And as a result, what happens is you can't build mobile home parks anymore. Now we have a problem in even pretending that this initiative has any legs whatsoever. The problem is that cities don't want more mobile home parks. The population of cities do not want more mobile home parks. And you're never gonna be able to change that. That is a function of decades of negative stigma against the mobile home park industry, and the simple fact that anyone knows, if you simply look on Zillow, you'll see that homes next to mobile home parks have lower values than identical homes a couple of blocks away. You're never gonna be able to turn that reality around and convince anyone that adding mobile home parks is a good thing. It's not going to happen. So this concept, you can go in and kind of relax building codes, I don't think it's possible. I know it from action. We've tried many, many times to expand mobile home parks by buying or put it under contract to buy the land next door, but most of the time, we are turned down and turned down violently by a town population who does not support this concept, whatsoever.
Until you can change that narrative, until you can undo years of negative stigma, you are not ever going to be able to change that around, and that will require congressional support. There would have to be laws to make cities allow mobile home parks. And I don't think you have the support to do that. I think it would be a very, very unpopular issue. It also goes on to talk about how the Biden administration wants to push what they call gentle density. Again, this is never going to happen. You can't force cities to do what cities don't wanna do. That's the whole point of America. We do have state rights, and we do allow voters to support their thoughts. We're not supposed to be just one flavor. We're the entire Baskin-Robbins. That's what makes us different. That's what's called freedom. That's what gives meaning to our entire society, and you can't, from a Federal government level, go to all of these various municipalities, cities, suburbs, and say, Well, I know you don't want more mobile home parks, but gosh darn it, please do that. And they talk about trying to get there through perhaps giving a little additional federal money. Here's the problem. The cities where people want to live, they don't need that federal money. That's opportunity zone stuff. That's not what you're gonna find in the suburbs and the exurbs that Americans want to live in.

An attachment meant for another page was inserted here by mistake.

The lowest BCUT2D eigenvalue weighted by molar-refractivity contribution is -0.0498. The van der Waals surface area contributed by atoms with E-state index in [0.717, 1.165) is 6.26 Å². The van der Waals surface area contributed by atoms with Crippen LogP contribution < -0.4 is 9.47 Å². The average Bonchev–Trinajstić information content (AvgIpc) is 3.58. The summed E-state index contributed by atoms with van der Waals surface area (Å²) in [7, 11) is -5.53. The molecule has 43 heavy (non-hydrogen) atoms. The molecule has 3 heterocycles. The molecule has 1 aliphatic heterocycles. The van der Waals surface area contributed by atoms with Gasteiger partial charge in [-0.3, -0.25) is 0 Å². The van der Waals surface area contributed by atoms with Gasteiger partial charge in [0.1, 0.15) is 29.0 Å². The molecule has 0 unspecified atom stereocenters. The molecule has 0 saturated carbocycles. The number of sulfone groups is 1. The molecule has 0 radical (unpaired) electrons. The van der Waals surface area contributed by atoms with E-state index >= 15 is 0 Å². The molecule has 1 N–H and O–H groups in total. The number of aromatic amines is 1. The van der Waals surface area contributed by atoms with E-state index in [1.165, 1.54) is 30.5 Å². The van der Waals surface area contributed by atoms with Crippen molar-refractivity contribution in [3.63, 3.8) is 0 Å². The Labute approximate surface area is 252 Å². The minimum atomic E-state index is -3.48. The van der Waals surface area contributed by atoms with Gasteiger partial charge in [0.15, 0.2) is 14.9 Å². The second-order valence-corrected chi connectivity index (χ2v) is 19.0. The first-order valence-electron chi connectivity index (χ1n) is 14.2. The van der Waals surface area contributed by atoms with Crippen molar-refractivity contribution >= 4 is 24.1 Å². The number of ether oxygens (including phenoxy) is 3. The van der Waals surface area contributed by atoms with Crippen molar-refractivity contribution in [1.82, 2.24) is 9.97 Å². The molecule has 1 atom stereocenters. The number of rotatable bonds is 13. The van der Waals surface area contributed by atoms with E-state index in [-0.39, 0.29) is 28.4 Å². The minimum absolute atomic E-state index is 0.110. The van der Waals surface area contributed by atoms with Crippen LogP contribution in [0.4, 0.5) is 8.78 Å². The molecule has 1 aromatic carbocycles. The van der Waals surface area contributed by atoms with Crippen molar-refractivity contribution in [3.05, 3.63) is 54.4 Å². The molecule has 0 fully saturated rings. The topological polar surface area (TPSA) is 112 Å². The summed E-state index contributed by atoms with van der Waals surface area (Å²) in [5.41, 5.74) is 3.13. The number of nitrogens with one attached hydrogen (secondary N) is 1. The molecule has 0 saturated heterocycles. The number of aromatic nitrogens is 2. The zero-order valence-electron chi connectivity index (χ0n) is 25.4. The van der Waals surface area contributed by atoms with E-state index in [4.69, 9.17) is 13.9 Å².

As a result, if you build a mobile home park due to some government attempt to create this notion of what they call gentle density, well, it's just never going to happen. The bottom line to it all is the Biden administration if done through executive action, which is lowering mobile home costs through securitizing through Fannie and Freddie mobile home loans and make it possible to remove that hideous metal trailer off the homes upon arrival, those things might happen. And if they think they can get that done, that's great. This notion of publicly shaming private equity groups that has to go out the window. It does not help in any possible manner. It doesn't help customers, it doesn't help housing, doesn't help any living human. And this concept where you're gonna go ahead and force cities to accept the new construction of mobile home parks, that's a nonstarter. It's never gonna happen. They haven't allowed new mobile home parks in America in half a century. I don't think you're gonna be able to change that. And certainly not with the Biden administration. This is Frank Rolfe, the Mobile Home Park Mastery podcast. I hope you enjoyed this. Talk to you again soon.